Truth be told, I’ve been waiting to write about the very first issue of the excellent new broadsheet put out by Indoek, the surf blog published in part by Southern California design studio ITAL/C for quite some time. Founders Matt Titone and Ron Thomas sent me a copy months ago, and I’ve been savoring it ever since, tearing out and pasting up images of sunlit surfers riding tantalizing-looking waves to warm my SoCal-born soul on the coldest winter days over here on the other side of the country at AIGA HQ. But this winter has been unseasonably warm, and I just haven’t found myself California dreaming as hard as I usually do. At this time last year, for instance, I was already online ordering cakes of Mr. Zog’s Sex Wax to use as paperweights at my desk.

But enough is enough—the Venice issue of this “84-page large format zine” that profiles surf cities around the world is too good to keep to myself. For those unfamiliar with the surf rag genre, it’s rare to find a quality title with quality design, but like its blog, Indoek in print has both. I guess it doesn’t hurt when two of your blog’s founders run a design studio that turns out top-notch work for local companies and bigger brands like Reebok, Prius, and Alternative Apparel.


As its format and subject matter suggests, Indoek’s Venice issue is a laid back, armchair travel guide, with tips on where to the get the best tacos running side by side interviews with pro surfers and surf legends alike (plus a conversation with Dogtown boy Skip Engblom), pages away from a Polaroid photo essay of local weed dispensaries and—one of my favorite sections—a satirical illustrated series of modern Venice archetypes by Danny DiMauro.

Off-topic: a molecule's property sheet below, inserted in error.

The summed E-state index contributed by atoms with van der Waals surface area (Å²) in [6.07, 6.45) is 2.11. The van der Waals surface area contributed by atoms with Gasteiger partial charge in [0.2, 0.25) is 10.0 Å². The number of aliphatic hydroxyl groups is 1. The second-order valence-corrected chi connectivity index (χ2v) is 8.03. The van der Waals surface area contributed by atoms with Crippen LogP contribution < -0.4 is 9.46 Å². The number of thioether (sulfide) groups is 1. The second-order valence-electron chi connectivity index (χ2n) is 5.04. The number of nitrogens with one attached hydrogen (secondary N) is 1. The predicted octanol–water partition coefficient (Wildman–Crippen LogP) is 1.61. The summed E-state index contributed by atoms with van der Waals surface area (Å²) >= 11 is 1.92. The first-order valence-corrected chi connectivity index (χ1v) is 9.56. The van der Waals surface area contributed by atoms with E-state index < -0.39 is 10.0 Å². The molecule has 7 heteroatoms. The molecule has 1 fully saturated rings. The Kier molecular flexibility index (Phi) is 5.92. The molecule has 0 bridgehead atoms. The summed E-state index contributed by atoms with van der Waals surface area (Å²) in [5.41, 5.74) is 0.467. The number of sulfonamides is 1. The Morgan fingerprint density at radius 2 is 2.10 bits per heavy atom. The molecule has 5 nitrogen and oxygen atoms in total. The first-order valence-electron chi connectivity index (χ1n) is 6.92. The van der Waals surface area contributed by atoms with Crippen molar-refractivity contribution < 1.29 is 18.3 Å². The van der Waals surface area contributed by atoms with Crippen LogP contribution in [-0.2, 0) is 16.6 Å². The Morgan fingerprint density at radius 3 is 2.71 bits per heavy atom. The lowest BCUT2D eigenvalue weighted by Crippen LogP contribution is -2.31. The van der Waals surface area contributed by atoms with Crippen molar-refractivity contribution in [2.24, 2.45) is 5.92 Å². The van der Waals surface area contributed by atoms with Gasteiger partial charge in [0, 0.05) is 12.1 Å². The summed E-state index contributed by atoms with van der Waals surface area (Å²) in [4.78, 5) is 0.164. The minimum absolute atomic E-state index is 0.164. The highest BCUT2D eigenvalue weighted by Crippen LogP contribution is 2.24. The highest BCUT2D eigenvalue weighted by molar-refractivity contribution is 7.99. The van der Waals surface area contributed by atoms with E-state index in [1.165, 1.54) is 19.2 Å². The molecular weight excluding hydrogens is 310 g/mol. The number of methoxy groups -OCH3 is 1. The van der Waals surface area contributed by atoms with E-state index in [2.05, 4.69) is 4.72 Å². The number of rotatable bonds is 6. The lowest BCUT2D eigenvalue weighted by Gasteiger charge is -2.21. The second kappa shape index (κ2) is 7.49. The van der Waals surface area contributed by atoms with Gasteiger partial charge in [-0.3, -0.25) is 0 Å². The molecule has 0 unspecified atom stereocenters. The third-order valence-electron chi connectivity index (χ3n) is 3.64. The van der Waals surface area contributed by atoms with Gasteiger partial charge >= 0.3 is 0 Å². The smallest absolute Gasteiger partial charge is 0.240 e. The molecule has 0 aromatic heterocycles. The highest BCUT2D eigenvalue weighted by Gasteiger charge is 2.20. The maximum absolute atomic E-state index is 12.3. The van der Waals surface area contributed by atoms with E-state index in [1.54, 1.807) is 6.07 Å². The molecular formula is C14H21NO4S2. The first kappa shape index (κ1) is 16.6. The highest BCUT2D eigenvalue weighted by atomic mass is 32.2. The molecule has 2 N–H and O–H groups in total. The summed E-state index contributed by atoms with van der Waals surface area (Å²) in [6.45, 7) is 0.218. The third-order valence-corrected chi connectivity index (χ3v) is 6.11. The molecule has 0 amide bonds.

But what really ties the issue together for me is its ability to accurately portray a neighborhood in the midst of rapid flux. When I was a teenager growing up in Pasadena (for non locals, read: a buttoned-up inland suburb miles away from the shore both in mindset and physical distance) we begged to go to Venice, the weird sister to the comparatively pristine Santa Monica beach just feet away. But Venice was deemed to dodgy, and when my friends and I snuck out we saw what our parents were talking about. Now my parents go to dinner there for a “night out.”

Indoek manages to capture this tension between pre- and post-gentrification Venice in a way that depicts the neighborhood as it is today while still doing right by those who were there first. An added bonus? It’s surprisingly season-less for a publication that couldn’t exist without summer, but you don’t have to know how to surf in order to enjoy everything else coastal cities like Venice have to offer. This winter, you might just need to be transported someplace where you know they’re shaving down fiberglass boards while you’re suiting up in your thermals and hat and gloves before braving the long, cold commute. Works for me, anyway.